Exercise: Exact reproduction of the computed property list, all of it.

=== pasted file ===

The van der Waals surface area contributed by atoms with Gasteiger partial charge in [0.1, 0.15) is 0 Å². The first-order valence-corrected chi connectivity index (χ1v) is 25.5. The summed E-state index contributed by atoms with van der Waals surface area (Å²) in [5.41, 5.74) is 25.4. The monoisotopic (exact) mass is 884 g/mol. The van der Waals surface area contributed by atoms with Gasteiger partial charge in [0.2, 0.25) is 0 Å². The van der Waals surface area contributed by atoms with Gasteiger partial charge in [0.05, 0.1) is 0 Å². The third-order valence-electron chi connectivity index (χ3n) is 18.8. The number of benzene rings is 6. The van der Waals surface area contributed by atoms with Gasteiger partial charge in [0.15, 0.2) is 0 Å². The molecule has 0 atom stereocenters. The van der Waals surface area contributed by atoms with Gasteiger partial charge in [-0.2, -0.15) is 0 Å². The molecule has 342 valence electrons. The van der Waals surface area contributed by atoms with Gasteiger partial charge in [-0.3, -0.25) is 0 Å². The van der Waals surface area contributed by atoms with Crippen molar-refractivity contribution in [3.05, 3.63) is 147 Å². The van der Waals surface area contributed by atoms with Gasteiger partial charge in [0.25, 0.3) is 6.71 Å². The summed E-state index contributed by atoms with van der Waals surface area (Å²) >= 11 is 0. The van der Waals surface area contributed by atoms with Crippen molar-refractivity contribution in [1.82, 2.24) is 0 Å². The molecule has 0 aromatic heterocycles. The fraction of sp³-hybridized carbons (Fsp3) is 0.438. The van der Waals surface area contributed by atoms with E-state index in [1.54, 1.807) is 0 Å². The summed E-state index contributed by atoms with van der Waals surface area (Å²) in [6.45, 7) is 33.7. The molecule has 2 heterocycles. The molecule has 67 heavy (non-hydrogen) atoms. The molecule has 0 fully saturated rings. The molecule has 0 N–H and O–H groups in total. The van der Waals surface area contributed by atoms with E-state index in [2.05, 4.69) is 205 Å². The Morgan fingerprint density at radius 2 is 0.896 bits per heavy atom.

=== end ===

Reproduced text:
The van der Waals surface area contributed by atoms with Gasteiger partial charge in [0.1, 0.15) is 0 Å². The first-order valence-corrected chi connectivity index (χ1v) is 25.5. The summed E-state index contributed by atoms with van der Waals surface area (Å²) in [5.41, 5.74) is 25.4. The monoisotopic (exact) mass is 884 g/mol. The van der Waals surface area contributed by atoms with Gasteiger partial charge in [0.2, 0.25) is 0 Å². The van der Waals surface area contributed by atoms with Gasteiger partial charge in [0.05, 0.1) is 0 Å². The third-order valence-electron chi connectivity index (χ3n) is 18.8. The number of benzene rings is 6. The van der Waals surface area contributed by atoms with Gasteiger partial charge in [0.15, 0.2) is 0 Å². The molecule has 0 atom stereocenters. The van der Waals surface area contributed by atoms with Gasteiger partial charge in [-0.2, -0.15) is 0 Å². The molecule has 342 valence electrons. The van der Waals surface area contributed by atoms with Gasteiger partial charge in [-0.3, -0.25) is 0 Å². The van der Waals surface area contributed by atoms with Crippen molar-refractivity contribution in [3.05, 3.63) is 147 Å². The van der Waals surface area contributed by atoms with Gasteiger partial charge in [0.25, 0.3) is 6.71 Å². The summed E-state index contributed by atoms with van der Waals surface area (Å²) >= 11 is 0. The van der Waals surface area contributed by atoms with Crippen molar-refractivity contribution in [1.82, 2.24) is 0 Å². The molecule has 0 aromatic heterocycles. The fraction of sp³-hybridized carbons (Fsp3) is 0.438. The van der Waals surface area contributed by atoms with E-state index in [1.54, 1.807) is 0 Å². The summed E-state index contributed by atoms with van der Waals surface area (Å²) in [6.45, 7) is 33.7. The molecule has 2 heterocycles. The molecule has 67 heavy (non-hydrogen) atoms. The molecule has 0 fully saturated rings. The molecule has 0 N–H and O–H groups in total. The van der Waals surface area contributed by atoms with E-state index in [2.05, 4.69) is 205 Å². The Morgan fingerprint density at radius 2 is 0.896 bits per heavy atom.